Just over 20 years ago I met with investment groups that later turned into a new direction in my career. While the .com days were a mixed bag, some of the companies rolled up into other companies which continued to roll up into other companies. If anything, I’ve learned a lot about the long and sometimes winding path of nested mergers.
The Right Angle Turn
Because Lucent and Cisco.
My first merger was when Bay Networks was acquired by Nortel. By that time, it wasn’t that big a deal for the small Nortel group I worked in because we primarily used Cisco and Lucent technology already. Ooops.
As such, we didn’t last long enough to have a forced integration that I can recall. In fact, the Nortel group I was in was getting shopped around to other potential buyers. As fate would have it, the technology briefings and M&A teams led to me meeting the new people I would eventually work with for the next few years.
By 1999, web consultancies and digital agencies were smaller boutique shops known for interactive multimedia and cutting edge websites. Back in those days, systems administrators in a firm would support the content creation talent commonly known as webmasters. In fact, some agencies would even offer web hosting of this modern web content.
My iXL Moment
1999: When websites said "This site is best viewed with Netscape 3.02 or later"
iXL was one of the growing web consultancies and it had acquired several digital agencies. While at Nortel, I had met iXL’s investors and some of the companies iXL acquired over the years.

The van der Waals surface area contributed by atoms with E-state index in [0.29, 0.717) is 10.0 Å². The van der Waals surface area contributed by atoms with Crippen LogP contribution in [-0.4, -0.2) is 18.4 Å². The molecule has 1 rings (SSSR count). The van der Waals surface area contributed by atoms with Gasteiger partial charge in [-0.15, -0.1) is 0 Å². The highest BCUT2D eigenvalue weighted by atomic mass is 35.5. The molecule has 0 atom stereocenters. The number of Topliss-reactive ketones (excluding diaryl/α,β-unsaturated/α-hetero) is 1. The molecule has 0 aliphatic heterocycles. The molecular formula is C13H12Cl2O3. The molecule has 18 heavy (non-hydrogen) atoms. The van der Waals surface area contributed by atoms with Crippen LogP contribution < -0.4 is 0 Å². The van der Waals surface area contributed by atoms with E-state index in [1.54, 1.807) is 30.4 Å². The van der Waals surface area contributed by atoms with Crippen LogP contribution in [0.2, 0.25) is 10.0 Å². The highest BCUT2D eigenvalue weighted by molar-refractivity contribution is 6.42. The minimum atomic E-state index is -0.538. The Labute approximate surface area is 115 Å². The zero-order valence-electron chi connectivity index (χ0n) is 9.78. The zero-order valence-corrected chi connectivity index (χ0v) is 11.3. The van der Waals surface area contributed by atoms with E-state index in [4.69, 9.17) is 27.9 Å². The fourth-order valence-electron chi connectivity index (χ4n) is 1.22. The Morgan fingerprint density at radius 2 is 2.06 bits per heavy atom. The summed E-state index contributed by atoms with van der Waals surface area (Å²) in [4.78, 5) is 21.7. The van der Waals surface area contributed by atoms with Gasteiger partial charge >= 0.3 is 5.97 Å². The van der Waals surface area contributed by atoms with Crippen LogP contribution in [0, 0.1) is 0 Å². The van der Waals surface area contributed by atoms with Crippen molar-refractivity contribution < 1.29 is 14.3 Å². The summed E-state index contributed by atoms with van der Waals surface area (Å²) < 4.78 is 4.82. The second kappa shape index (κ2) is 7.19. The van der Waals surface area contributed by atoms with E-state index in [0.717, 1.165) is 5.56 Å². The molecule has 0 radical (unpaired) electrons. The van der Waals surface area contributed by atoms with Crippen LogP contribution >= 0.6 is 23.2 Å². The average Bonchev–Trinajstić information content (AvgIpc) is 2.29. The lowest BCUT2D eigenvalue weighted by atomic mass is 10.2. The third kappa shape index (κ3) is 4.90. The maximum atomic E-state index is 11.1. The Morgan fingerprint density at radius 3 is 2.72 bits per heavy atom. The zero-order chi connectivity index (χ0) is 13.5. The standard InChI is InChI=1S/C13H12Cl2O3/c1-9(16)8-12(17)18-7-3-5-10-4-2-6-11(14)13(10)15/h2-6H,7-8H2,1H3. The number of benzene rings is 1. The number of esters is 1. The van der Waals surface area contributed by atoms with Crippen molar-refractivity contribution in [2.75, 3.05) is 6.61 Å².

Some of the iXL team liked me. So, I joined iXL in 1999.
At iXL, I literally traveled the world. It was a fire hose of new information to assimilate quickly. I learned a lot in a very compressed timeline.
Competition and Consolidation
We had competitors like Scient and Sapient. Scient had a clever landing page for their homepage so that if you viewed from a competitors known SWIP CIDR block (like from iXL HQ) you’d get their careers page. Cheeky.
By 2001, the pressure to combine forces or merge in hopes of survival were a well known pattern. This was the Dot-Com bubble bursting.
Winter had come. That cheeky web parlor trick company, Scient, would become iXL’s acquirer. We became the small red “i” in the Scient logo.
My second merger.
I kept traveling. I kept working. Eventually both came to an abrupt halt. Like many folks during the dot-com burst, I learned about how to log into PACER and read legal documents.
Good times until they were not.
Aggregations and Acquisitions
So, over the next 14 years I kept an eye on what Scient (iXL) had gotten up to and where the parts of the company ended up landing. Amazingly, the back and forth leads to unexpected combinations that seem almost like the lead up to 1999 all over again.
Chapter 11 and the SBI roll up
And the .com deals keep rolling up
This feels like Three-card Monte of M&A at this point.
Hint: Keep an eye on Publicis.
By this time, Microsoft was willing to pay $6B to get into this market… because of DoubleClick and Google.
A few years later, Microsoft would write down most of aQuantive.
It’s like that old saying if you can’t merge with Omnicom, go shopping instead. And boy did they…
Combined by a most circuitous route!
Shorter name. Bigger ambitions.
And… $4.4B scene?
If you had told me in 1999 that the company I was working for would become part of the third largest communications company in the world, I might have been a tad skeptical. Still, what an amazing recreation of the consultancy roll up model over the course of 20 years. This time, however, the consultancy is now paired with massive advertising as well as far reaching data assets and targeting capabilities.
Place your bets now on when older firms like WPP, Omnicom, and Publicis combine or adjust size in the top three listings. The relatively newer firms like Google, Facebook, and Amazon are placing their own bets too.
Hundreds of $B are at stake. Expect spirited competition from the older big three and the newer big three.
So, until next time, thanks for reading Fudge Sunday.
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